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As we read about following Jesus, we soon learn that Jesus wants his followers to help and encourage each other.  His well-known “new commandment” was that we love one another “as I have loved you” (John 13:34).


Jesus sent his apostles out to teach people to follow him by keeping his commandments (Matthew 28:18-20), and right from the start the followers of Christ “were together, and they had all things in common”.  They “were continually devoting themselves to the apostles’ teaching and fellowship, to the breaking of bread and to prayers” (Acts 2:44,42).


While each made their own decision to follow Christ, they didn’t go it alone. They stuck together.  They learned together, prayed together, and shared together.  The obligation to love one another was put into practice every day.  Today, as we read the teaching of the apostles in the letters (starting from Romans), we see that Christ-followers’ love for one another is to be practised by doing various things for one another.  Things like…

  • serving one another through love (Gal 5:13)

  • bearing one another’s burdens (Gal 6:2)

  • encouraging one another (1 Thess 4:18; 5:11)

  • doing good to one another and to everyone (1 Thess 5:15; Gal 6:10)

  • stirring one another up to love and good works (Heb 10:24)

  • humbly, gently and patiently putting up with one another in love (Eph 4:2)

  • kindly and tender-heartedly forgiving one another (Eph 4:32)

  • singing to one another (Eph 5:19)

  • teaching one another (Col 3:16)

  • speaking the truth to one another (Eph 4:25)

  • submitting to one another (Eph 5:21)

  • admonishing one another (Rom 15:14)

  • living in harmony with one another (Rom 12:16; 15:5)

  • pursuing what promotes peace and what edifies one another (Rom 14:19)

  • accepting one another (Rom 15:7)

  • caring for one another (1 Cor 12:25)

  • confessing our sins to one another and praying for one another (Jam 5:16)

  • greeting one another with the kiss of love (1 Pt 5:14)


God clearly calls on his children to invest a lot of devotion towards their spiritual brothers and sisters, and that takes time spent together.  Some things we can do by phone, email, Skype or Zoom; but something like sharing bread and grape juice when we have the Lord’s Supper (as commanded by Christ — see 1 Cor 11:23-26; Acts 20:7) is clearly intended for us to do in the same place.  It's apparent from God's word that he wants us to find genuine Christ-followers we can spend time with.  (Fellowshipping with the common alternatives proves spiritually counter-productive, as it has historically.)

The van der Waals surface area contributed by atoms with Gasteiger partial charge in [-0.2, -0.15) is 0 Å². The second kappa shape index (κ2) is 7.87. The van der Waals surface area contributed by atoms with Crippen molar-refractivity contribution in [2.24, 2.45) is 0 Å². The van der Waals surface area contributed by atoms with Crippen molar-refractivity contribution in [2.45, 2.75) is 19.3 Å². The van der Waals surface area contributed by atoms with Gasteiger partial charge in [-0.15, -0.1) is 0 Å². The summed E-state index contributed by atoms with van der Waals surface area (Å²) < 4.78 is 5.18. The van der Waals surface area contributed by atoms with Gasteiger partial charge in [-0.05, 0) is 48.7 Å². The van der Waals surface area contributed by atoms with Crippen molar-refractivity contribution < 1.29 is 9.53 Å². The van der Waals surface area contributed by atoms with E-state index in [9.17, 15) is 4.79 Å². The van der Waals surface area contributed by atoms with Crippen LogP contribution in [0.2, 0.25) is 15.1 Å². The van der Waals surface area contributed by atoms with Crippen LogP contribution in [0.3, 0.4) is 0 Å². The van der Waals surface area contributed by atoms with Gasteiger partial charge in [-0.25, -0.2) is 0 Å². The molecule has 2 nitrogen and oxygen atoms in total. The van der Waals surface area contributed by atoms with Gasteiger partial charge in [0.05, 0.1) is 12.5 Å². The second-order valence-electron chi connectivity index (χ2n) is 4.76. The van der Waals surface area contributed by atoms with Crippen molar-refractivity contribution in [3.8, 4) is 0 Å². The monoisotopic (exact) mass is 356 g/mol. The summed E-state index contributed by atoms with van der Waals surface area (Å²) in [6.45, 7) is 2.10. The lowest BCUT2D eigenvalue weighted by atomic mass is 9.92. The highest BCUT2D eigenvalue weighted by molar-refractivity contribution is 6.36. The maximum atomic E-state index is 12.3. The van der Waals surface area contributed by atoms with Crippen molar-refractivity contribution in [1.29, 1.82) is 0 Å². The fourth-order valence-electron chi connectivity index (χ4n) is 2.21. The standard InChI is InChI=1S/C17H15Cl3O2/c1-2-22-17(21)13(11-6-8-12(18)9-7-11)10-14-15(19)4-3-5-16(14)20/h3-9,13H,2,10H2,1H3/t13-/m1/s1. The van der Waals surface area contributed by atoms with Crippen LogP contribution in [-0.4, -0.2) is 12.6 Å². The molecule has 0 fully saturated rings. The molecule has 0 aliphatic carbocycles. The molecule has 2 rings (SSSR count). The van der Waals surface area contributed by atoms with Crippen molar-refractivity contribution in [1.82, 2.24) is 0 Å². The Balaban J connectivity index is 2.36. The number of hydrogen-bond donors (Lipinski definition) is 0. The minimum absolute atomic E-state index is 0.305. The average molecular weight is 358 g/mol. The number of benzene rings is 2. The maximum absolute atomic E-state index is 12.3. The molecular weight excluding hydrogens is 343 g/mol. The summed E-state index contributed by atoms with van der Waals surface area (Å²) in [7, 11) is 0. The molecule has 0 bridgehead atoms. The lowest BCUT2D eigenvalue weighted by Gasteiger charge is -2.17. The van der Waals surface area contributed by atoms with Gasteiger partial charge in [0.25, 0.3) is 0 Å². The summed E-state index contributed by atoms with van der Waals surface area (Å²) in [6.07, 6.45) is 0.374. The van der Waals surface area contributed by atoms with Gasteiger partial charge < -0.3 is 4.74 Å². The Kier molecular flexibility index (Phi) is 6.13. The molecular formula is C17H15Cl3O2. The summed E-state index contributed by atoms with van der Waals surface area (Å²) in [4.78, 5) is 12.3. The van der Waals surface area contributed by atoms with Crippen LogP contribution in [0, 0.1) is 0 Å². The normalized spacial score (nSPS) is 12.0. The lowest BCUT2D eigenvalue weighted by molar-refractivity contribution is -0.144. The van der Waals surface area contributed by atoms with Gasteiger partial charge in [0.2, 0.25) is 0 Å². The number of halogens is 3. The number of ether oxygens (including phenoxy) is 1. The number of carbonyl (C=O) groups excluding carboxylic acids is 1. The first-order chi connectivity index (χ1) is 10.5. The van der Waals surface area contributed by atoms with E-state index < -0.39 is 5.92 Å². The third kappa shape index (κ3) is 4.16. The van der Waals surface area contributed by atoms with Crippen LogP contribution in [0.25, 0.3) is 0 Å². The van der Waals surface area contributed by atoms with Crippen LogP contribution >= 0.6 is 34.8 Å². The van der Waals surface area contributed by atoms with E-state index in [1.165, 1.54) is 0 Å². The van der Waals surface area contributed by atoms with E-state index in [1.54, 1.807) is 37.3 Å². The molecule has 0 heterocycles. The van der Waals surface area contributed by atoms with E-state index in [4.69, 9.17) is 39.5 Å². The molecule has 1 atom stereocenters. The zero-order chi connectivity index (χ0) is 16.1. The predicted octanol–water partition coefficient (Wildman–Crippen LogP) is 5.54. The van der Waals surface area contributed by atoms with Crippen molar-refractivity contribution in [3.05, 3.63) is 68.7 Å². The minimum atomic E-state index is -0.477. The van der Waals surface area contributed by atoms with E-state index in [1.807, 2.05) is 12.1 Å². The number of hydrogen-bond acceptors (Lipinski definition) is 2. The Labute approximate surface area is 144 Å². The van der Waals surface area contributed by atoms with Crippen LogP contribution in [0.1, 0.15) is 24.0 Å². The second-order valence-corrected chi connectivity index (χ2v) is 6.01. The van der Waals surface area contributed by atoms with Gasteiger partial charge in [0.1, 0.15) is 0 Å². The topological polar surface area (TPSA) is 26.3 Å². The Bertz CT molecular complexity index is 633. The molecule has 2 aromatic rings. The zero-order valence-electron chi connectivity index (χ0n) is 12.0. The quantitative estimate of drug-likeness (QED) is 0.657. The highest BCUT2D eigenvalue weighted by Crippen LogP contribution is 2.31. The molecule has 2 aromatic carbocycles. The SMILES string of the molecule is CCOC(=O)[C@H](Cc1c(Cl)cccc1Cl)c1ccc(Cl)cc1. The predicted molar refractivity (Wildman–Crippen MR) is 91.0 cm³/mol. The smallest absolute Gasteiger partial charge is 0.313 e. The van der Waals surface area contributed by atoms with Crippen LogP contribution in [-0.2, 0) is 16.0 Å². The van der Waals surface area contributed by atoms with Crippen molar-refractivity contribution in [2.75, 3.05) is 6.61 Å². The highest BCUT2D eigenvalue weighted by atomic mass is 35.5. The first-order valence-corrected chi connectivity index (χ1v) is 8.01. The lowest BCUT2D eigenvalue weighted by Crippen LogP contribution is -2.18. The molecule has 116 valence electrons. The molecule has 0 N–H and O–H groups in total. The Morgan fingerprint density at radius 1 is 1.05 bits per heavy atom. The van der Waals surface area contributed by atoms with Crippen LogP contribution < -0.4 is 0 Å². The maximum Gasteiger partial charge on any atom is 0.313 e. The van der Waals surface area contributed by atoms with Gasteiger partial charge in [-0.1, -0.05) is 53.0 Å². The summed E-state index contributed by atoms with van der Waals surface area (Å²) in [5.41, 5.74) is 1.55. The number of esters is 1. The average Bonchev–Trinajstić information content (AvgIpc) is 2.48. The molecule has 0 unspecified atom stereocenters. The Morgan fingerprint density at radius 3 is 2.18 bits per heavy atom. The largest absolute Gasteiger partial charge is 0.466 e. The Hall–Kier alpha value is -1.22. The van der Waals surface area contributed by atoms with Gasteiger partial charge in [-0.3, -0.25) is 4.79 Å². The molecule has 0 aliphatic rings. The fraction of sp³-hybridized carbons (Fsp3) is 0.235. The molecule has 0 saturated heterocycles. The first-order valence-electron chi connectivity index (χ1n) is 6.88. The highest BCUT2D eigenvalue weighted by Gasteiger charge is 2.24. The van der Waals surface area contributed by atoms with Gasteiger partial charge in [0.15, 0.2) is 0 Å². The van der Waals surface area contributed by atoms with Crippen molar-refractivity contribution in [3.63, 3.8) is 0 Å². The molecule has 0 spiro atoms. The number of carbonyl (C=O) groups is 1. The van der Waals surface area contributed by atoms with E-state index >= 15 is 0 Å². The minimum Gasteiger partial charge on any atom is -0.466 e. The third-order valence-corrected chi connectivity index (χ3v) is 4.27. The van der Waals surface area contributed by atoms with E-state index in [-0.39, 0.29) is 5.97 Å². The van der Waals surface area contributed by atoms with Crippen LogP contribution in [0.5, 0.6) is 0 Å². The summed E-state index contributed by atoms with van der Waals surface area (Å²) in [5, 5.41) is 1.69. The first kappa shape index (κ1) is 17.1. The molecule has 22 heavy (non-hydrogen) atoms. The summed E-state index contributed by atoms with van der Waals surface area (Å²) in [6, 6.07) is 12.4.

But many followers of Christ live a long way from others who are in Christ, so what can we do?  Some drive an hour or more to get together with their spiritual siblings at least once a week.  Some are out of regular travelling distance from others, so they simply break bread on their own.  When you think of it, even if there’s no one else within cooee (as far as you know) who is following Jesus Christ, walking in his way, that doesn’t stop you from doing what pleases him right where you are.  That's what isolated Christ-followers are doing.  They see no reason to give up on the Lord's Way and just play along with the man-made alternatives Churchianity offers.  They're sticking with Jesus.


Some who are isolated geographically get on-line (e.g. on Zoom) and break bread at the same time as others far away.  Also, there are city congregations that belong to Christ who stream their gatherings live, and isolated disciples watch and participate remotely in singing, praying, learning & being encouraged from God’s word, and having the Lord’s Supper.  It’s the best they can do for most of the time, but they do cherish the times when they can travel to get together with their spiritual rellies — and of course, they love it when siblings come their way to visit and encourage them.


Getting together (whether one-to-one, or in small or large gatherings) is clearly a necessary part of loving one another in God’s family.  Distance sometimes makes it hard, but love finds a way. 

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